Feeling the floor. It’s not just for babies.

My aunt sent me an Etsy gift certificate for Christmas,
which I thought was very hip of her, I mean who even knew you could do that? (Everyone. Everyone knew you could do that)
It wasn’t actually for me, it was for me to get something for her favorite grand-nephew. Or second cousin. Or whatever the hell the relationship is between a person’s aunt and son.
So I was poking around on Etsy, and here is the curse of being a pattern maker while poking around on Etsy: half of what I see I’m like, “oh wow that is ugly. Somebody made that? Jeez why bother. That poor kid modeling that thing.” And then the other half I’m like, “Oh that’s great I will totally make that!” And then of course I never do. But I don’t buy it either. So I just get nothing. It’s a problem, you guys.
Except shoes. I know I’m not going to make shoes, so I grant myself permission to buy them.
The boy currently has one pair of red sneakers with Velcro closures, and he freaking loves those shoes.
They are like The Red Shoes. He must wear them. Must.
In fact, “shoes” is the first word that I know for sure he understands. He can’t say it, but if I tell him, “Go get your shoes,” he’ll run over to the closet where the shoes are and pat the door while calling “Uh! Uh!” which is his all purpose word for, “Action must be applied to this situation!” Or in this specific case, “The shoes are here! Quick! Do that thing where the door opens!”
Bath, banana, come here, mamma, dada, these are all words that are nice and sometimes get attention paid, but shoes, man, he doesn’t mess around with the word shoes.
Incidentally we keep the red shoes closed up in the closet because if they are out in the open he will find them and happily march around the house carrying them and singing, until I realize he’s only carrying one, and the other one has disappeared, and now we can’t leave the house because he’s only got the one shoe and he can’t tell me where the other one is.
I’m pretty sure he’s the most hilarious baby ever.
The other day when I finally found the missing shoe in my boot-
which I’d already checked once by turning the boot upside down, but the little shoe was wedged so deep in there that I didn’t find it until I checked a second time and actually reached inside the boot-
it occurred to me that this would make a brilliant tv series. Where Is Your Other Shoe. It could run for ever, new hiding place each week. The scripts just write themselves. Brilliant right? I knowwwwwwwww.
So I’m looking on the ol’ Etsy, and I suddenly realize that all the descriptions of toddler shoes sound exactly like descriptions of ballet slippers. There’s all this talk about flexible soles, breathable materials, strengthening and developing the feet, and most dance-like of all: a huge emphasis on the importance of feeling the floor.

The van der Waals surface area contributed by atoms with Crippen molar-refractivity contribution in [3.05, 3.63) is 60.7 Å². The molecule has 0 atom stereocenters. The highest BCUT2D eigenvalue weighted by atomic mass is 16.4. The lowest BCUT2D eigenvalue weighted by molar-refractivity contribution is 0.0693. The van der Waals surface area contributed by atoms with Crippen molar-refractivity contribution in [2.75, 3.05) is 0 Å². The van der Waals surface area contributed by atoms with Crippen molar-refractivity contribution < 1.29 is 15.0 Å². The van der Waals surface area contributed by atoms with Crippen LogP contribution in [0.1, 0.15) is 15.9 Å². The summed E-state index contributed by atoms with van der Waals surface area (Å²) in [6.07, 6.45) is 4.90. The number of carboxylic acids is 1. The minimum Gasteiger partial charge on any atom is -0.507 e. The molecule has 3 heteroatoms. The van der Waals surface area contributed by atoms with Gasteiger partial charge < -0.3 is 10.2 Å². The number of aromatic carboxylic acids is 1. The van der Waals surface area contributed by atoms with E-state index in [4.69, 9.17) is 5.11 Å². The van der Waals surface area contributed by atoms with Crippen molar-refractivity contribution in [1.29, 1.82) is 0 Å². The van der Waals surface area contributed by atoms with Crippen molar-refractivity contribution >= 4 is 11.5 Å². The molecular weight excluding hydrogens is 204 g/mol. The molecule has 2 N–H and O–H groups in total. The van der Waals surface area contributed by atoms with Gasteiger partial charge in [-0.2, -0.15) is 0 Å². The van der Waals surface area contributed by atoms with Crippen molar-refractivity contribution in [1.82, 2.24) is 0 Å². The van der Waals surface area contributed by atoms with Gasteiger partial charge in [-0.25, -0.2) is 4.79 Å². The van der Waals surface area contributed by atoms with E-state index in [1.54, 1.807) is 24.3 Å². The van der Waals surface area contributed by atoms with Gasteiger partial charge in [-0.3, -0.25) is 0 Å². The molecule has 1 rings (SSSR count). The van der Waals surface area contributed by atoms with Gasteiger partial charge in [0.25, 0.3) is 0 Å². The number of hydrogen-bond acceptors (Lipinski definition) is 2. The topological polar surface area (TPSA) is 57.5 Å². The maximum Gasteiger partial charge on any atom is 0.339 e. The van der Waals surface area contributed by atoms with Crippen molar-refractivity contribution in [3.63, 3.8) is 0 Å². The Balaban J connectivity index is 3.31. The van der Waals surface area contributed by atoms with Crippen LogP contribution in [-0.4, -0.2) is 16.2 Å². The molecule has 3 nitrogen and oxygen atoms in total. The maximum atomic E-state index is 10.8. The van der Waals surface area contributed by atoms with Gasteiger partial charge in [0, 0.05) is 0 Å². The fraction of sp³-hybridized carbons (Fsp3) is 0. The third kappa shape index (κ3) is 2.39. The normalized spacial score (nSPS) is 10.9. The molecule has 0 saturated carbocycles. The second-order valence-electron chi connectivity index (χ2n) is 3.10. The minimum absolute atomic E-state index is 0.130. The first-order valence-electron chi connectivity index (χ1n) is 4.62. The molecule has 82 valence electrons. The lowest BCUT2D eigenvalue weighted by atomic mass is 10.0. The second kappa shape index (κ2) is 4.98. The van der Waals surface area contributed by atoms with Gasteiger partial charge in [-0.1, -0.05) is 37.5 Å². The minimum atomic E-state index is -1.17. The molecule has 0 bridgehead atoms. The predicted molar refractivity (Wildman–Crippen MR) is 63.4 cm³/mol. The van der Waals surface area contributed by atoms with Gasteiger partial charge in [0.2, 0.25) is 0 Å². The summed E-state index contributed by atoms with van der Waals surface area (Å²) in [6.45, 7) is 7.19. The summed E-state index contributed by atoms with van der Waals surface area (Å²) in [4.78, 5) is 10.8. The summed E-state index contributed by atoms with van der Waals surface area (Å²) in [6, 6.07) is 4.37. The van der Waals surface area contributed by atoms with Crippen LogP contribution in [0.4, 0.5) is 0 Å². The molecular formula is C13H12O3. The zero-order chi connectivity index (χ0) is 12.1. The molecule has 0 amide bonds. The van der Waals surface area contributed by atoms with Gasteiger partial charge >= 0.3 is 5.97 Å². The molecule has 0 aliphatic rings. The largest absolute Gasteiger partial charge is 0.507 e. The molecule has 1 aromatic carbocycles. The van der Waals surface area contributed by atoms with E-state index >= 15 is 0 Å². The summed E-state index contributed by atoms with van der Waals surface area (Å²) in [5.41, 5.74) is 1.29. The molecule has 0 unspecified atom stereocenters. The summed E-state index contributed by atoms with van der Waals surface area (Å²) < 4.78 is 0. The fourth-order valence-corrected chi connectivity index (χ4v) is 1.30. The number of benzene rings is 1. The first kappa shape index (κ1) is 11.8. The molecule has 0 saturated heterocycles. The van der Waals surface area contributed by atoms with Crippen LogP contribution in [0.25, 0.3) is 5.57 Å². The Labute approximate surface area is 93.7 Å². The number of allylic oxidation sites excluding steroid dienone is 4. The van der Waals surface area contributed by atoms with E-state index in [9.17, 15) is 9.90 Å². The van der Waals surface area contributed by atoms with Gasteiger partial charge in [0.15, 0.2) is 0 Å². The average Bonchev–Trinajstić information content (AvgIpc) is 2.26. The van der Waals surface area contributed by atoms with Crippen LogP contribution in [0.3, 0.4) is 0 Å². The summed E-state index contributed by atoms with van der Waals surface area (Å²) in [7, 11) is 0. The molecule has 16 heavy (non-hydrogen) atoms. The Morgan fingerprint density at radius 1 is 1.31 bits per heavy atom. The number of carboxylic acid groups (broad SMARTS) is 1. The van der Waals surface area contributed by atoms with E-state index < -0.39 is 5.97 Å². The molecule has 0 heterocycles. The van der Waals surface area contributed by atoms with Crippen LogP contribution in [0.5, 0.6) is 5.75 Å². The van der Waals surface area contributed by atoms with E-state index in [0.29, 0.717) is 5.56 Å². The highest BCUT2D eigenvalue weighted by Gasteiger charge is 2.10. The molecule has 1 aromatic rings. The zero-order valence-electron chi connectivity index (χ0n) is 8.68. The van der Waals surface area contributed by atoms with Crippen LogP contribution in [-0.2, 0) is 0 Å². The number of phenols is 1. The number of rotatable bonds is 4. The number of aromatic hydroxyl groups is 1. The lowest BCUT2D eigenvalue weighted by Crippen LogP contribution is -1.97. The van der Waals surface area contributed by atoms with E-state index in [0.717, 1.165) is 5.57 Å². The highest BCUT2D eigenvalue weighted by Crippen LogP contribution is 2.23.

I ended up using my gift certificate on a pair of elk-leather toddler moccasins hand made under the sequoias of Northern California because who can resist that description, and first thing I did when they arrived, other than cheer with delight at the hilariousness of tiny moccasins, was get out a permanent marker and write the letter R on the sole of one of them, so I’ll never mix them up and they’ll conform to the boy’s feet. Just like ballet slippers.

About adultbeginner

Had my first ballet class Ever at the advanced age of thirty-two. Yikes.
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9 Responses to Feeling the floor. It’s not just for babies.

  1. Diane says:

    What a fun post! Thank you!
    What is it with little kids and shoes?
    They almost all seem to adore them, carry them around, cuddle them. :)
    Perhaps because little kids ARE so close to the floor, shoes are one of the things which loom large on their horizon?

    • Sometimes I think he recognizes that shoes equal outside equals freedom, and that’s why he loves them, but then I see him tugging one of his dad’s big shoes around by the shoelace like it a pull toy.
      I guess shoes are just awesome?

  2. RO says:

    Hahaha I laughed so hard! Your kid sounds awesome.
    Who knew the resemblance between kiddy shoes and ballet slippers would be so big??

  3. Katy says:

    I’d absolutely watch ‘Where Is Your Other Shoe’ – on the edge of my seat…and tweet about it relentlessly.

    We went through a long phase of wearing wellies on the wrong feet, and wellies with every outfit. I think the best one was ladybird wellies on the wrong feet under a Darth Vader costume. He will never reach such sartorial heights again.

  4. Neisha Bella says:

    Lol this made me laugh so hard!

  5. Jenny says:

    Oh my gosh, I am still laughing. It reminded me of my son who used to constantly lose one shoe or one sock. Once he lost a bathrobe and we never found it. The family is still wondering where it could have gone! When we moved out of our first home, I thought it would turn up – but it didn’t…

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